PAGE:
“Our mission is important because in the bigger picture we are doing more than just getting supplies and equipment redistributed,” he continued. “We are not burying or dumping inventory – we are dutifully downsizing our materiel.”
Gear, equipment and supplies have been building up on Marine Corps forward operating bases for nearly six years. As the Marines prepare to turn these areas back to the government of Iraq, they are focusing on sending the message that they have been responsible tenants while residing on Iraqi soil.
“We are doing our part to prepare for the government of Iraq to reassume control of their country; and leaving a legacy that demonstrates we will give them back a country that is in better shape now than it was when U.S. forces arrived initially,” Norris said.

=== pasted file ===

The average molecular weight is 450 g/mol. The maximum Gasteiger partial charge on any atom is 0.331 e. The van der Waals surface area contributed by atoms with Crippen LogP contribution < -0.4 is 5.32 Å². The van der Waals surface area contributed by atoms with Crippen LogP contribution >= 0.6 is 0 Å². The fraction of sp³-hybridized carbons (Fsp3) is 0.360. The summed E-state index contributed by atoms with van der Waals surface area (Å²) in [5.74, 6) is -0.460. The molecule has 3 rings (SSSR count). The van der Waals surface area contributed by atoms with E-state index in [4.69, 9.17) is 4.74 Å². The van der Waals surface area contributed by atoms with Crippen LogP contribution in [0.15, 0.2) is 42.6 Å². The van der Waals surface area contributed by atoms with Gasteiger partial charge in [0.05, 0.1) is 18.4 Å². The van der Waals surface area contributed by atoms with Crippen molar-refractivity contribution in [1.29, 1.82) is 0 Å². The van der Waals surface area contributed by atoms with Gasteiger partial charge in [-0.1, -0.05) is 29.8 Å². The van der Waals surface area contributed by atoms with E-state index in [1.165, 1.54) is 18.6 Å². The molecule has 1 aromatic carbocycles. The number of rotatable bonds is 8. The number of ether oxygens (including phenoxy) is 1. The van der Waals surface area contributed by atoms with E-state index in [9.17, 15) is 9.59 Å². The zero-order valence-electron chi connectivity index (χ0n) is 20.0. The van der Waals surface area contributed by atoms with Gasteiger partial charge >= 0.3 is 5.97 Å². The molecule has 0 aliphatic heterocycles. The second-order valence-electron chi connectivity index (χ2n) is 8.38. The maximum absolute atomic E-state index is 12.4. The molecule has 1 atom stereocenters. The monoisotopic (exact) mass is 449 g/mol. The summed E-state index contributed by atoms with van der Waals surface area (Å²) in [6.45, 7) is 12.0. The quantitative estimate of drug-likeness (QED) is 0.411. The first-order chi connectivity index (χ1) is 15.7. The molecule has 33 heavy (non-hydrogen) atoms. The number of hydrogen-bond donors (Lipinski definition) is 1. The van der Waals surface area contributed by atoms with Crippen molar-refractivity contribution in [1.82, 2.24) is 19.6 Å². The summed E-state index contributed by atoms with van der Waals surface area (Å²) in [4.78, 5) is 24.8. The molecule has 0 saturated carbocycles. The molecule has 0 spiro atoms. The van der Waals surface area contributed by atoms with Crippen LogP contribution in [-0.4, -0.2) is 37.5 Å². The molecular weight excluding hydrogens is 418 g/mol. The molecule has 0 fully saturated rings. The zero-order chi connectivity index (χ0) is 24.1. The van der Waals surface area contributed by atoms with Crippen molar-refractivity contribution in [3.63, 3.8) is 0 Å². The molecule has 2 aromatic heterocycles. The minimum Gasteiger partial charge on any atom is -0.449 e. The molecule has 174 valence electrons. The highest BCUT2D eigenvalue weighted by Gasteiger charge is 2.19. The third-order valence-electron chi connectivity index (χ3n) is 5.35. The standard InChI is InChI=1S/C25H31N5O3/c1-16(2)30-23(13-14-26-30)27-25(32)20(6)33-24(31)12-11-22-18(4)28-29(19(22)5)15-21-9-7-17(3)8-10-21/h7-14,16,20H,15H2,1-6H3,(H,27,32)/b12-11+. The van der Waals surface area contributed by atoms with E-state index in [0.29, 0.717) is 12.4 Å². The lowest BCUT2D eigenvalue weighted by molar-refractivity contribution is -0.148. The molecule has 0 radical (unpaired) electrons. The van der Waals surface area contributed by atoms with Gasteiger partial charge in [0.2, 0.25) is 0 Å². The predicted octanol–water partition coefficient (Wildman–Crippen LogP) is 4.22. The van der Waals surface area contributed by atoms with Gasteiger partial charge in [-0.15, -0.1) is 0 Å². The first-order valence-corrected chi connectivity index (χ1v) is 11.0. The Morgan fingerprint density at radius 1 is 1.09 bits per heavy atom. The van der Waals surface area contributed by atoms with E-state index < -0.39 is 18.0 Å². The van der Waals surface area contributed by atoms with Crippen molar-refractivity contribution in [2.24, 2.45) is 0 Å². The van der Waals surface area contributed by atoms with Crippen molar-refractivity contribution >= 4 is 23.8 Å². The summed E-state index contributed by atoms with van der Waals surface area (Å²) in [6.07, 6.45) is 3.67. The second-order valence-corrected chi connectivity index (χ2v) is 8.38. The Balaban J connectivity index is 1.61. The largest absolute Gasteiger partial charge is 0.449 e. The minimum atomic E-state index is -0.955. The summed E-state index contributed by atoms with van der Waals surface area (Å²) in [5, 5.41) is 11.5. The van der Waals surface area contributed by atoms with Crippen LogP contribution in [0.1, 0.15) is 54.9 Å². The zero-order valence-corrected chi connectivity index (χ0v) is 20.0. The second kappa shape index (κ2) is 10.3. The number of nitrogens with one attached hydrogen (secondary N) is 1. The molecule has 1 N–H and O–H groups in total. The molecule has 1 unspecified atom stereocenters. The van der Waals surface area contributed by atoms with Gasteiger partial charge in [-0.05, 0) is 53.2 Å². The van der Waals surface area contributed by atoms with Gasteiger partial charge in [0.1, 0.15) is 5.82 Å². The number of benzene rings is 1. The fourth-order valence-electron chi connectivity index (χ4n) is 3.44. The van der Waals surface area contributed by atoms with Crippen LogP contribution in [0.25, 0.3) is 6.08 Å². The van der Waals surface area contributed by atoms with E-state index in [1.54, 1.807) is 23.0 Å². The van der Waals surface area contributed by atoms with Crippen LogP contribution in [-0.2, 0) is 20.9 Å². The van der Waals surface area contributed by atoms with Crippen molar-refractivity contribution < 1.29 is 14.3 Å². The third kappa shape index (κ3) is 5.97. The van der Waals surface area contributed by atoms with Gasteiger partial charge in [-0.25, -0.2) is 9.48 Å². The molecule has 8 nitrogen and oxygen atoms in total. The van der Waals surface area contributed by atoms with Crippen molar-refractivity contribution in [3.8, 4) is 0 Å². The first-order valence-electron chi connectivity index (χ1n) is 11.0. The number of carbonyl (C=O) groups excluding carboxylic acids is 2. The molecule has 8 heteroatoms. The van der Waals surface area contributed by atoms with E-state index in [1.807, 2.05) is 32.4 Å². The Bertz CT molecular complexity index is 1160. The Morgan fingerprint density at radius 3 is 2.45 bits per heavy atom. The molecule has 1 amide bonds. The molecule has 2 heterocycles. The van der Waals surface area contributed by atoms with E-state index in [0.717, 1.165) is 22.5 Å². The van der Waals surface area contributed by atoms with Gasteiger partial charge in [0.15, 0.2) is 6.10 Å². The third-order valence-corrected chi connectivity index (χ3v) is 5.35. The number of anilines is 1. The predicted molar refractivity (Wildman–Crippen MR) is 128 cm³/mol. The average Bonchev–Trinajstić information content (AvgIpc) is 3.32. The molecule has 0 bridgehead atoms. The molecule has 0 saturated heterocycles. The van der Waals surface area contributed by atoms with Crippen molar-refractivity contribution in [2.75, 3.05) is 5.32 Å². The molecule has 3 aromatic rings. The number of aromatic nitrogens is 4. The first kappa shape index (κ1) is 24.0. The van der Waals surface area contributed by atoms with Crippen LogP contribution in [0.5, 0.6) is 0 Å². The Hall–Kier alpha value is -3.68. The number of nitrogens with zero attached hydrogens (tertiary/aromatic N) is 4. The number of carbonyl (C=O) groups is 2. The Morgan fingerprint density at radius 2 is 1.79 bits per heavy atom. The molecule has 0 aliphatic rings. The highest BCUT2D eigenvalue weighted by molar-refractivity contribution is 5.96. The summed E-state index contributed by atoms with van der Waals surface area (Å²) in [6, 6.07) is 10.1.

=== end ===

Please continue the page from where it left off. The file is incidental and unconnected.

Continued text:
The junior Marines of Det. B are as equally enthusiastic about their contributions to the responsible drawdown of troops and equipment from Iraq.
“None of us really knew what we were going to do when we were sent to Al Asad, but we really rose to the occasion and I think we are doing a great job,” said Lance Cpl. Ryson Nakaahiki, a traffic management office clerk with Det. B. “It’s a privilege to be able to do this job and be a part of this process. We will all be able to say that we were one of the last Marines in Iraq and we helped in the final retrograde of gear and equipment.”
When driving around base, the progress of the retrograde process is obvious. There are fewer containers lining the perimeters of compounds, fewer tactical vehicles parked in the motor transportation lots and less structures, but there is still more work to be done.
“Although Marines are eager to go home they know that they have to stay focused and engaged,” Norris said. “Everyone will have to pull his or her weight whether it’s processing documents, cleaning containers, packing gear or doing customs inspections; everyone has a pivotal role in ensuring the success of the detachment.”